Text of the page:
Although this technically requires a bit of memory, it is something you are likely to remember anyway—you have to recognize when you have returned to the first page. Otherwise, this algorithm is simple and consistent for every page.

How to print

  • Double-print: you can start by printing the first \lceil n/2  \rceil pages single-sided. Unfortunately, with most printers, you will then have to manually reverse the sheets before putting them back in the tray to print the remaining pages. See the discussion of double-printing Möbius documents above.

  • Pre-collate: fortunately this is not too much harder than for Möbius printing. Using pdftk again, you can simply reverse the order of the endpoints of a page range to reverse the pages. So one would use a command line like

    pdftk <input.pdf> shuffle 1-<m> end-<m+1> output <output.pdf>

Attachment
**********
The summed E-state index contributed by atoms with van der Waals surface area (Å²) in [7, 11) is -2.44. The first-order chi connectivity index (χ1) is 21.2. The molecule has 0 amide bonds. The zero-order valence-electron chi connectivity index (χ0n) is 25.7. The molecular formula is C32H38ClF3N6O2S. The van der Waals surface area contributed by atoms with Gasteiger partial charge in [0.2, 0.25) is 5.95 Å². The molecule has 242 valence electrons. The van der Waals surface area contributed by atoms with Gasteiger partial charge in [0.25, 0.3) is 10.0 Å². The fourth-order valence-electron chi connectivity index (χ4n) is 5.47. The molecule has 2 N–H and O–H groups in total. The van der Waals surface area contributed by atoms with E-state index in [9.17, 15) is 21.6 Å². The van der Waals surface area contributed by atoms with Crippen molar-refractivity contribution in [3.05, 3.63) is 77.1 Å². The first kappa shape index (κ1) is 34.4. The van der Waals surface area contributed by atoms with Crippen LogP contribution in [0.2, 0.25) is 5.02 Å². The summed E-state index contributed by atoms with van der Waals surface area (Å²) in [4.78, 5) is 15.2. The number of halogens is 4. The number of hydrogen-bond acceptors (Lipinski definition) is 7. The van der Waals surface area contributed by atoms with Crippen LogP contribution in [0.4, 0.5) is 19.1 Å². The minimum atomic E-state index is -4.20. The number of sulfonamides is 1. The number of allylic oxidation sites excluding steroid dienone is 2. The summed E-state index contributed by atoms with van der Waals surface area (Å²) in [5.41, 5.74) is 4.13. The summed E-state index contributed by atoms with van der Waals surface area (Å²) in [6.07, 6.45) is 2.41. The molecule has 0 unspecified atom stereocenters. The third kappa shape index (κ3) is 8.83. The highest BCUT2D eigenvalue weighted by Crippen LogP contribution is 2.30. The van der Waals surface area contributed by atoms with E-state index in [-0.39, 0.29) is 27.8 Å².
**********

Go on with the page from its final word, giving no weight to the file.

where <input.pdf> and <output.pdf> should be replaced by appropriate file names, and <m> and <m+1> should be replaced by \lceil n/2 \rceil and one more, respectively.

    This works perfectly when there are an even number of pages. Unfortunately, when the number of pages is odd, this does not quite do the right thing with blank pages (although this is not a huge deal). I do not know of a way to use pdftk to insert blank pages at appropriate points. If you know of an easy way to do this properly, I would love to update this page to include your solution.